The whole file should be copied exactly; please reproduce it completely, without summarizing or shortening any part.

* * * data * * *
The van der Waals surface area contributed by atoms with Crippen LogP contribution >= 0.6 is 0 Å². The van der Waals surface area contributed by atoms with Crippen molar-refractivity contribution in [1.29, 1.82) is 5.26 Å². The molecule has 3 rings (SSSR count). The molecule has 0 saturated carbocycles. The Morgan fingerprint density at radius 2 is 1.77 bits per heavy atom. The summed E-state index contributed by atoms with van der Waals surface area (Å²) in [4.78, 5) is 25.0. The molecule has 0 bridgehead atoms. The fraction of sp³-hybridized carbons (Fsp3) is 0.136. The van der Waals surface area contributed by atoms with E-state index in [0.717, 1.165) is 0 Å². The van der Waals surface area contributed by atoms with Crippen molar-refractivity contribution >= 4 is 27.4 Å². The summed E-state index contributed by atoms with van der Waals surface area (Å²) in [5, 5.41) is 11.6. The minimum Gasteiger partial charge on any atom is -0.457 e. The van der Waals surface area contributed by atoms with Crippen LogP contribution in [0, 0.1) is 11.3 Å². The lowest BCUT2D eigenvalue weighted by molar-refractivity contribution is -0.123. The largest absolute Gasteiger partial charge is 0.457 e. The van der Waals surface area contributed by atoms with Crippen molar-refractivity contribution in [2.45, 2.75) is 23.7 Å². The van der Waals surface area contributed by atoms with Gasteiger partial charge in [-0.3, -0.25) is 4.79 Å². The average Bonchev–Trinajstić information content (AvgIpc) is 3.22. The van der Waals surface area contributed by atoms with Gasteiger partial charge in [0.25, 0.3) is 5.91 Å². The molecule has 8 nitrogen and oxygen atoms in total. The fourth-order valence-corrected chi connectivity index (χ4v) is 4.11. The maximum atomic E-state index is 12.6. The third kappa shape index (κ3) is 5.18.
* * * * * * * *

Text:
The van der Waals surface area contributed by atoms with Crippen LogP contribution >= 0.6 is 0 Å². The van der Waals surface area contributed by atoms with Crippen molar-refractivity contribution in [1.29, 1.82) is 5.26 Å². The molecule has 3 rings (SSSR count). The molecule has 0 saturated carbocycles. The Morgan fingerprint density at radius 2 is 1.77 bits per heavy atom. The summed E-state index contributed by atoms with van der Waals surface area (Å²) in [4.78, 5) is 25.0. The molecule has 0 bridgehead atoms. The fraction of sp³-hybridized carbons (Fsp3) is 0.136. The van der Waals surface area contributed by atoms with E-state index in [0.717, 1.165) is 0 Å². The van der Waals surface area contributed by atoms with Crippen molar-refractivity contribution >= 4 is 27.4 Å². The summed E-state index contributed by atoms with van der Waals surface area (Å²) in [5, 5.41) is 11.6. The minimum Gasteiger partial charge on any atom is -0.457 e. The van der Waals surface area contributed by atoms with Crippen LogP contribution in [0, 0.1) is 11.3 Å². The lowest BCUT2D eigenvalue weighted by molar-refractivity contribution is -0.123. The largest absolute Gasteiger partial charge is 0.457 e. The van der Waals surface area contributed by atoms with Crippen molar-refractivity contribution in [2.45, 2.75) is 23.7 Å². The van der Waals surface area contributed by atoms with Gasteiger partial charge in [-0.3, -0.25) is 4.79 Å². The average Bonchev–Trinajstić information content (AvgIpc) is 3.22. The van der Waals surface area contributed by atoms with Gasteiger partial charge in [0.25, 0.3) is 5.91 Å². The molecule has 8 nitrogen and oxygen atoms in total. The fourth-order valence-corrected chi connectivity index (χ4v) is 4.11. The maximum atomic E-state index is 12.6. The third kappa shape index (κ3) is 5.18.